Houston recommended that those who are not college material “do the Booker T. Washington thing and get a skill” but warned that a degree could be “the weed-out process for the next blue-collar generation.”  She said, “We’re not going to have a blue-collar generation; it’s going to be green-collar, and they’ll want to know that you have some type of education.”

And although that type of education will probably be through an associates degree or certificate program at a community college and not a four-year school, Houston can still head the Showcase with confidence.  Referring to children from at-risk populations, she explained, “You can’t just tell them to work hard.  You have to still show them opportunities.”  As The Capital Preparatory Magnet School proves by sharing its campus with a community college and allowing all students to take college-level classes, when you expose kids to opportunities, it occurs to them to take advantage of the opportunities.

I can’t quite call education “the great equalizer.”  It’s not the end-all, be-all for professional and financial success.  And even though I’m among the 7.2 percent of college-educated blacks over 25 who are living life laid off, I don’t think education is a (complete) waste of money either.  I had higher expectations of my degree, but I’ve also had more opportunities—some I didn’t take advantage of—and I’ve been exposed to more positive influences than anyone from my lower-class neighborhood who didn’t go to college has been exposed to.  I’m certainly a better researcher and statistician for my time, and perhaps a better writer too.  But to be employed in a job that requires a college degree and more than pays for the outstanding loans I took on to obtain it?  At this point, only that will erase all my doubts.  Until then, I won’t hype education or commodify it, but I still won’t tell youth from disadvantaged backgrounds anything different.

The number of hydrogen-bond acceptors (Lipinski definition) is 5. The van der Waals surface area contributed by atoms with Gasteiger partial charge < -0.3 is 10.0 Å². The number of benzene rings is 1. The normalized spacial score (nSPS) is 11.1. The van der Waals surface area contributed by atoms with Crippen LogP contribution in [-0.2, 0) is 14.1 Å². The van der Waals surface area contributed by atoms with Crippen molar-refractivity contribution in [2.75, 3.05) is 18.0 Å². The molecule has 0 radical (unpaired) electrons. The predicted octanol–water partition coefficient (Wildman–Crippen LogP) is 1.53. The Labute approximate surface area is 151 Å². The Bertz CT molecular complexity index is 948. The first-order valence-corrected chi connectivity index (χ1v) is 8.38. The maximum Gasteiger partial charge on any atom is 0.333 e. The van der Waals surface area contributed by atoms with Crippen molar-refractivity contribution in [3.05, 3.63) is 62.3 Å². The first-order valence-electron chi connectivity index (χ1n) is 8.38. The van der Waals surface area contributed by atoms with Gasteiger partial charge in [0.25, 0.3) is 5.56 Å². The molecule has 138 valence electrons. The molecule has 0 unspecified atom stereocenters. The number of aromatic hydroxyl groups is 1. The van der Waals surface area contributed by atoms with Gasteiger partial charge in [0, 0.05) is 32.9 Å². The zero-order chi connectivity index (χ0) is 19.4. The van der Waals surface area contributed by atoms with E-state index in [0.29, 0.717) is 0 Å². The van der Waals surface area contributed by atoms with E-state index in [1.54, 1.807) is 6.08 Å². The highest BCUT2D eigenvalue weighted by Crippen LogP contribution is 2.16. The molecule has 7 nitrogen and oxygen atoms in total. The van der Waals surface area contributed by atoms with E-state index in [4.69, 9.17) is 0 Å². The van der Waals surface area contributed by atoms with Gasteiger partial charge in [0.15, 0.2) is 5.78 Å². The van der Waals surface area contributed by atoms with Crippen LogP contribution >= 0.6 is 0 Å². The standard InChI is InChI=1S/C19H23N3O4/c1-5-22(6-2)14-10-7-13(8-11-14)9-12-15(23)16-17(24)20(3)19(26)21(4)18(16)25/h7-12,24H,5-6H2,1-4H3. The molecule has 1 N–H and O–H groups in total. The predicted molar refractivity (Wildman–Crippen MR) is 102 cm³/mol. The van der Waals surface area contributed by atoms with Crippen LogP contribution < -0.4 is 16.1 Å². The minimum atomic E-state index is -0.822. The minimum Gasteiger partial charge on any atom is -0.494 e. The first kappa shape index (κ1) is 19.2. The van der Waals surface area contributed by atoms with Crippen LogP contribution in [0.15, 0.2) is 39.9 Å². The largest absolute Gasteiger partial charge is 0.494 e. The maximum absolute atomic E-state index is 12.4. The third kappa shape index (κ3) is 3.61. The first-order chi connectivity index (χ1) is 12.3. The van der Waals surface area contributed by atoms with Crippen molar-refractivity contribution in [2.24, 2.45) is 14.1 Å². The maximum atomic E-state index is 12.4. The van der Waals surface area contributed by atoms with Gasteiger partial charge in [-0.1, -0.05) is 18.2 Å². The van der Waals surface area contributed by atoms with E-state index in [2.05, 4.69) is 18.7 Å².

(And as much as I would sometimes like to, I won’t follow this example and sue my alma mater either.)


Unemployment rate by race and educational attainment, pre-recession and during

March 2007     March 2009

Black college educated                                   2.7                   7.2

White college educated                                  1.6                   3.8

Black general pop                                           8.4                   13.3

White general pop                                           3.8                   7.9

All numbers reflect the seasonally adjusted rates

General population is ages 16 and up

Jobless rate by educational attainment available for ages 25 and up from the Bureau of Labor Statistics

Black Enterprise cites the Economic Policy Institute for its statistics


© Mariam Williams, aka The Pink-Slipped Girl, and The Pink Slip Blog – Living Life Laid Off, 2009. Unauthorized use and/or duplication of this material without express and written permission from this blog’s author and/or owner is strictly prohibited. Excerpts and links may be used, provided that full and clear credit is given to Mariam Williams and The Pink Slip Blog – Living Life Laid Off or, with appropriate and specific direction to the original content.  Any use and/or duplication of any photo contained within this blog without express and written permission from Mariam Williams is strictly prohibited.


1 Comment

Filed under Economy, education, Unemployment

One response to “More black college grads are living life laid off

  1. Fantastic information in your post, I saw a report on television the other day about this same thing and since I am going to be married a few weeks from now and the timing could not have been better! thanks for the info!